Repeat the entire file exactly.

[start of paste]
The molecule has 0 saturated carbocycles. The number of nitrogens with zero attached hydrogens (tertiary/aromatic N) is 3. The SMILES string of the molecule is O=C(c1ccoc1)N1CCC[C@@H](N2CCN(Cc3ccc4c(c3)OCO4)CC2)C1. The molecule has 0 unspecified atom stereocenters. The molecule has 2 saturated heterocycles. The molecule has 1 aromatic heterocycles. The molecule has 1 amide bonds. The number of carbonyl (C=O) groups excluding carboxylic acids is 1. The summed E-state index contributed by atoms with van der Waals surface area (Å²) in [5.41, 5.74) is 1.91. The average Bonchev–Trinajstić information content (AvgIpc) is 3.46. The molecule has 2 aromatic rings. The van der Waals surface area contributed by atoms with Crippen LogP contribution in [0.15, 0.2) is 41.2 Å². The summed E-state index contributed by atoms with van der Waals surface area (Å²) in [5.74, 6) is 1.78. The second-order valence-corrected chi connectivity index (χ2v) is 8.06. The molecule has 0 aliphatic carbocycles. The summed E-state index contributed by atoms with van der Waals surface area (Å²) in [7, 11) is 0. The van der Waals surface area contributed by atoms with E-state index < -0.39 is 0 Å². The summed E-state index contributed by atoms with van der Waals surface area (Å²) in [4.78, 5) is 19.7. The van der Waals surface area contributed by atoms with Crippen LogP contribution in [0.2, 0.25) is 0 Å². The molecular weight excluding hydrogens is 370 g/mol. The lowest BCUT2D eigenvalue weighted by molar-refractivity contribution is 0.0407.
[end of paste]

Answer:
The molecule has 0 saturated carbocycles. The number of nitrogens with zero attached hydrogens (tertiary/aromatic N) is 3. The SMILES string of the molecule is O=C(c1ccoc1)N1CCC[C@@H](N2CCN(Cc3ccc4c(c3)OCO4)CC2)C1. The molecule has 0 unspecified atom stereocenters. The molecule has 2 saturated heterocycles. The molecule has 1 aromatic heterocycles. The molecule has 1 amide bonds. The number of carbonyl (C=O) groups excluding carboxylic acids is 1. The summed E-state index contributed by atoms with van der Waals surface area (Å²) in [5.41, 5.74) is 1.91. The average Bonchev–Trinajstić information content (AvgIpc) is 3.46. The molecule has 2 aromatic rings. The van der Waals surface area contributed by atoms with Crippen LogP contribution in [0.15, 0.2) is 41.2 Å². The summed E-state index contributed by atoms with van der Waals surface area (Å²) in [5.74, 6) is 1.78. The second-order valence-corrected chi connectivity index (χ2v) is 8.06. The molecule has 0 aliphatic carbocycles. The summed E-state index contributed by atoms with van der Waals surface area (Å²) in [7, 11) is 0. The van der Waals surface area contributed by atoms with E-state index < -0.39 is 0 Å². The summed E-state index contributed by atoms with van der Waals surface area (Å²) in [4.78, 5) is 19.7. The van der Waals surface area contributed by atoms with Crippen LogP contribution in [0.2, 0.25) is 0 Å². The molecular weight excluding hydrogens is 370 g/mol. The lowest BCUT2D eigenvalue weighted by molar-refractivity contribution is 0.0407.